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Music Criticism One-Song Reviews

One-Song Review: “Mutiny” by Prince, Live on Arsenio

Adventures in short music criticism. One song, one performance. Studio or live, it matters not. Probably on Mondays.

If there’s one thing you can count on from Prince, it’s this: where there are horns, they will be arranged in a tight-ass fashion. This performance of “Mutiny,” a song Prince wrote for The Family back in the 1980s and promptly played the hell out of on his Parade tour, is not about Prince. It’s about the horns, from the stutter-step Big Band opening to that late-70s television theme-song melody/rhythm they pour into around :29. You expect to see Kate Jackson pointing a gun at some unseen perp. Forget the song structures, singing, guitar playing; Prince’s horn arrangements alone cover about fifty years of American music. Yes, I think they’re overlooked.

So is “Mutiny,” but then, Prince never released his own official studio version. As incredible as the Purple Rain-to-Lovesexy run was, you could have put “Mutiny” together with the then-unreleased or B-side-only tracks “Shockadelica,” “Crystal Ball,” “A Love Bizarre,” “Last Heart,” “Sexual Suicide,” “Make Your Mama Happy,” “Crucial,” “Witness 4 The Prosecution,” “17 Days,” and “She’s Always in My Hair” and made another classic record.  

I have no idea what the lyrics in “Mutiny” are about except that this is another “woman, you done me wrong” song. But the song is so joyous, her crime starts a party. Look at the backup singers smile! In some Prince jams, the words are about the jam itself as it’s happening, instructions for shaking one’s rump mixed in with bragging, spiritual optimism, and community. (See “It’s Gonna Be a Beautiful Night.”) In this song, what most of the words mean on paper has almost nothing to do with what they mean when they’re sung. The voices transform the words to suit the occasion, which in this case is a glad riot.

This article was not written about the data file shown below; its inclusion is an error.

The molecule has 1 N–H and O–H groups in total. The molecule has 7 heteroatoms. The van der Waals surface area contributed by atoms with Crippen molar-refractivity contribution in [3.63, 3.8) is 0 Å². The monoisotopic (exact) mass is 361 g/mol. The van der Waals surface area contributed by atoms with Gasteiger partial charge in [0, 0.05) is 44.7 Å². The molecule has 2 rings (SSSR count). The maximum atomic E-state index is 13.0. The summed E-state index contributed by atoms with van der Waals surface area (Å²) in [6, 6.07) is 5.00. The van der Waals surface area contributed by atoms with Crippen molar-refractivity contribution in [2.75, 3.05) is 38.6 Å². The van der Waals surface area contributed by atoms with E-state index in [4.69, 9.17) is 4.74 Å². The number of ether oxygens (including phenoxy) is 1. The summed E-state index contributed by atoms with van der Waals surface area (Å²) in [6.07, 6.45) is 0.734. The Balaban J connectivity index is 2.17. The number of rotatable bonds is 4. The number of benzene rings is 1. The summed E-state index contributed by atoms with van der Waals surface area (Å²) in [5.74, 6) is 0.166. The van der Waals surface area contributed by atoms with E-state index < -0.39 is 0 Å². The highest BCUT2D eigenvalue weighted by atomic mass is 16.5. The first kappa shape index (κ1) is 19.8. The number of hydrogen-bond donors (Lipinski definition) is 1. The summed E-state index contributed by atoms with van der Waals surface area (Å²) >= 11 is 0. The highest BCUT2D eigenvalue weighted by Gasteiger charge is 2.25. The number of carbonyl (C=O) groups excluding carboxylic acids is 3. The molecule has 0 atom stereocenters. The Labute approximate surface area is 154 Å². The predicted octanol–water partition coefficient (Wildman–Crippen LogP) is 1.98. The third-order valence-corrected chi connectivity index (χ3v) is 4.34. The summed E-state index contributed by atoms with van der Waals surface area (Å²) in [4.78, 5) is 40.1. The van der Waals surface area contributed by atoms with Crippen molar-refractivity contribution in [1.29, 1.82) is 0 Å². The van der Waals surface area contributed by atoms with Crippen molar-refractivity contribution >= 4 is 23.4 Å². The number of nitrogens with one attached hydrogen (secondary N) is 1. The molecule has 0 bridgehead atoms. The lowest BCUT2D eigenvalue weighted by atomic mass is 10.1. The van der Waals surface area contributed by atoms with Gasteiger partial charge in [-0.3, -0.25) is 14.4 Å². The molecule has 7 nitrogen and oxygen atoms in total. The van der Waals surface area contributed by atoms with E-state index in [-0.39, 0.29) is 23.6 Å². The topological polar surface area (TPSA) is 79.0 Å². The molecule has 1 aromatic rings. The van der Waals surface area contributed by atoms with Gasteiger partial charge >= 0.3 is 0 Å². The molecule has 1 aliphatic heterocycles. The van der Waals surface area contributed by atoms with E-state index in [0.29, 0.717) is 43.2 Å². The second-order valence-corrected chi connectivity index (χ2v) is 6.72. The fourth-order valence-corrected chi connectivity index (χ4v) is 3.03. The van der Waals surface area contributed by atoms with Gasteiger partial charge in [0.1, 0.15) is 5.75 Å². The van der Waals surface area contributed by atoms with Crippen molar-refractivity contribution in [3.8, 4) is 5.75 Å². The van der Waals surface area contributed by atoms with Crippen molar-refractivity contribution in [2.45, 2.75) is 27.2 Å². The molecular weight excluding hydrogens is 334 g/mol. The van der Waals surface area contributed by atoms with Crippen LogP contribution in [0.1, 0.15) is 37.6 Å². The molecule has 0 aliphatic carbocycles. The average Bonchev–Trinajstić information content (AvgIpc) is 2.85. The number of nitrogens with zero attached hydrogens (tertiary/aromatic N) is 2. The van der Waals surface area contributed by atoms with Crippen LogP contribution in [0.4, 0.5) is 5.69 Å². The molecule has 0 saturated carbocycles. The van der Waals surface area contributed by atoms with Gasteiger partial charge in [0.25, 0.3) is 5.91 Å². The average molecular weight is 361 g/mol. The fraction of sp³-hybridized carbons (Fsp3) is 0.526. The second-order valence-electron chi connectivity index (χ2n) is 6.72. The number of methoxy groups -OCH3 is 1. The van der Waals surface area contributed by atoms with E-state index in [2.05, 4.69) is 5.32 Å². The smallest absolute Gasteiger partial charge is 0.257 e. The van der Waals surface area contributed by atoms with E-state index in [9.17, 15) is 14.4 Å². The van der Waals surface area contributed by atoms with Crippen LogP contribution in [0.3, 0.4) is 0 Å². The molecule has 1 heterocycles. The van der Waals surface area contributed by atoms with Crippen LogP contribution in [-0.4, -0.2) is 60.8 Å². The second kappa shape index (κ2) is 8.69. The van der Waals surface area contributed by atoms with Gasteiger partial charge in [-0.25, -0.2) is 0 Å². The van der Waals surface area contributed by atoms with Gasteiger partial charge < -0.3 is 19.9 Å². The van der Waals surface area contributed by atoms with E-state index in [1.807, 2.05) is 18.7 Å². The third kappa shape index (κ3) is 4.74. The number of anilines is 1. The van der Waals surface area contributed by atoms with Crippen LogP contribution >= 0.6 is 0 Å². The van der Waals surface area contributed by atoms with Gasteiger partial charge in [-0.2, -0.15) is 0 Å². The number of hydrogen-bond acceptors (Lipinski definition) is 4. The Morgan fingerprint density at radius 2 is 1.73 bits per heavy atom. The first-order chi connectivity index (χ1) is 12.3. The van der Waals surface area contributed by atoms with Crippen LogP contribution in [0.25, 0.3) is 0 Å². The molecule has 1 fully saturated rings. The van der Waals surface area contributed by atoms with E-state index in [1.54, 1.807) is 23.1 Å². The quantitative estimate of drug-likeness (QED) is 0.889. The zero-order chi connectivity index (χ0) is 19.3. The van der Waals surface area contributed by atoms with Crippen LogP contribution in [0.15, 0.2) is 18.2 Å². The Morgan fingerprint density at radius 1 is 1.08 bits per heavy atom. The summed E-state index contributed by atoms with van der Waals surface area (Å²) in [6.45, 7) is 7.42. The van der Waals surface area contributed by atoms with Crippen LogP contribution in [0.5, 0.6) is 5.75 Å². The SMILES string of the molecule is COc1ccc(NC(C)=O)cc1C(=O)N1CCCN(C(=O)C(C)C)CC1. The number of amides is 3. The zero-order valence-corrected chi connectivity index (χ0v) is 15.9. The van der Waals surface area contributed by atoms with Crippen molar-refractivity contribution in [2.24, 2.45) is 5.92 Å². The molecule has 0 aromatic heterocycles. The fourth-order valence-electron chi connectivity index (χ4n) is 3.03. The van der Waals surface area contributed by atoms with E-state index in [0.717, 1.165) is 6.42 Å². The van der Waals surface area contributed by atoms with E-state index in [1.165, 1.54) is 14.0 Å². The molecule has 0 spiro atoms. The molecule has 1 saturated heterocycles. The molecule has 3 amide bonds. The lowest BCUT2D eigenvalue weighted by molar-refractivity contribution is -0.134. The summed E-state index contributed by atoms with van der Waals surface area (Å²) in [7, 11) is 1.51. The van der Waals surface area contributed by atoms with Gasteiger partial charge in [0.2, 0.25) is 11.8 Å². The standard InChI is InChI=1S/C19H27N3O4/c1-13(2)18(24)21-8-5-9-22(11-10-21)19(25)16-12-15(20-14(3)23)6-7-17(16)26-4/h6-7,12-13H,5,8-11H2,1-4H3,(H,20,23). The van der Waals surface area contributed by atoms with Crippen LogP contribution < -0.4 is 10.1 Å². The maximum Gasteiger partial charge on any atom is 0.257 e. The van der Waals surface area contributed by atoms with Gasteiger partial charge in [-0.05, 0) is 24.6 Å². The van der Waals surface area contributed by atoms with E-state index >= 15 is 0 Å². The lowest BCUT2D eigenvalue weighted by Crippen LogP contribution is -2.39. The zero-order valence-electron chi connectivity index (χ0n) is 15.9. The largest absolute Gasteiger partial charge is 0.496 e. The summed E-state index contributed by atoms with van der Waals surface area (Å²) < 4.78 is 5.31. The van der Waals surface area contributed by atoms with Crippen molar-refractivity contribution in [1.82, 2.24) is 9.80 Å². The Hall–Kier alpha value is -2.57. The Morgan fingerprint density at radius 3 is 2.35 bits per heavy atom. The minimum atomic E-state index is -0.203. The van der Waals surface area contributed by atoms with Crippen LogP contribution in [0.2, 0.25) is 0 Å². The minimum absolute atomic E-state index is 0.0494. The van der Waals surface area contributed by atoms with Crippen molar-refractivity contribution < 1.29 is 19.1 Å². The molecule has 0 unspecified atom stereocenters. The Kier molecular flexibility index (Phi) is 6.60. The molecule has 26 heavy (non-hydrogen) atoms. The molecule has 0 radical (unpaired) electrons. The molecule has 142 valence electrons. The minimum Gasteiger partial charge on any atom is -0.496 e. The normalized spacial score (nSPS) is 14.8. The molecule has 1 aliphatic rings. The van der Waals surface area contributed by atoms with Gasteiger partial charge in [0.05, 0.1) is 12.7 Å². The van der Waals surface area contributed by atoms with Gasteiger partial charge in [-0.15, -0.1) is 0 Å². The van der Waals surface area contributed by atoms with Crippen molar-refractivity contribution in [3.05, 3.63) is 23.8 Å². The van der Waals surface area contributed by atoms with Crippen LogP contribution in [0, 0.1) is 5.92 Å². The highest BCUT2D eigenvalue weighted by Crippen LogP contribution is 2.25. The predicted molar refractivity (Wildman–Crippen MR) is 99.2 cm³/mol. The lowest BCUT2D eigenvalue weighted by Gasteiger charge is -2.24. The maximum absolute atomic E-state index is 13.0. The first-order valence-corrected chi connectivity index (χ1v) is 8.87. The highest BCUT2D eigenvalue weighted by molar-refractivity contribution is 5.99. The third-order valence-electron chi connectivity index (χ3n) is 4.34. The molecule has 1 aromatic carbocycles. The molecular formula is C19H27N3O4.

Regardless of how the words work, when Prince is in party mode, all that matters is right now: the groove and the community. Very few American pop musicians can hold an event together by themselves as the center of its attention. Prince is one of them. But in performances like this one, he lets the event take over, playing the role of ringleader and emcee, until the song itself becomes democracy, or as close as you can get to it on a television show.   

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